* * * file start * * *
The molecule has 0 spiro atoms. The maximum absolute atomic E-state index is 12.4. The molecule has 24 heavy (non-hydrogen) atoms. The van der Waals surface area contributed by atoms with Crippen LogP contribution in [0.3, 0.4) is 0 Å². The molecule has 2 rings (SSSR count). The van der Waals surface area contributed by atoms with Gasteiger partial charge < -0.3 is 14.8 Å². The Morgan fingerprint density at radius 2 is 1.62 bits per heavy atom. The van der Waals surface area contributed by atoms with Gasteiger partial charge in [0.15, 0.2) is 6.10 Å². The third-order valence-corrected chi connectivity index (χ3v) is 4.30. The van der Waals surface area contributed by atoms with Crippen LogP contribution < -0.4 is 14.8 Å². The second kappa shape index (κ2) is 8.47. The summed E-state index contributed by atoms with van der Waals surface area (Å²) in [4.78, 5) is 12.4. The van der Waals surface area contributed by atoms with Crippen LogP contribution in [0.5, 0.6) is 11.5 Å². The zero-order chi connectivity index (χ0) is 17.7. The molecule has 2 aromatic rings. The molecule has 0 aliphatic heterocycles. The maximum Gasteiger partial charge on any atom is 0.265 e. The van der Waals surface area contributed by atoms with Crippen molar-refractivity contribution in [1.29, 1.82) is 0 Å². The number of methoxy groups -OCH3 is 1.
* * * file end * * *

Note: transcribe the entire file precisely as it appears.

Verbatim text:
The molecule has 0 spiro atoms. The maximum absolute atomic E-state index is 12.4. The molecule has 24 heavy (non-hydrogen) atoms. The van der Waals surface area contributed by atoms with Crippen LogP contribution in [0.3, 0.4) is 0 Å². The molecule has 2 rings (SSSR count). The van der Waals surface area contributed by atoms with Gasteiger partial charge < -0.3 is 14.8 Å². The Morgan fingerprint density at radius 2 is 1.62 bits per heavy atom. The van der Waals surface area contributed by atoms with Gasteiger partial charge in [0.15, 0.2) is 6.10 Å². The third-order valence-corrected chi connectivity index (χ3v) is 4.30. The van der Waals surface area contributed by atoms with Crippen LogP contribution < -0.4 is 14.8 Å². The second kappa shape index (κ2) is 8.47. The summed E-state index contributed by atoms with van der Waals surface area (Å²) in [4.78, 5) is 12.4. The van der Waals surface area contributed by atoms with Crippen LogP contribution in [0.5, 0.6) is 11.5 Å². The zero-order chi connectivity index (χ0) is 17.7. The molecule has 2 aromatic rings. The molecule has 0 aliphatic heterocycles. The maximum Gasteiger partial charge on any atom is 0.265 e. The van der Waals surface area contributed by atoms with Crippen molar-refractivity contribution in [1.29, 1.82) is 0 Å². The number of methoxy groups -OCH3 is 1.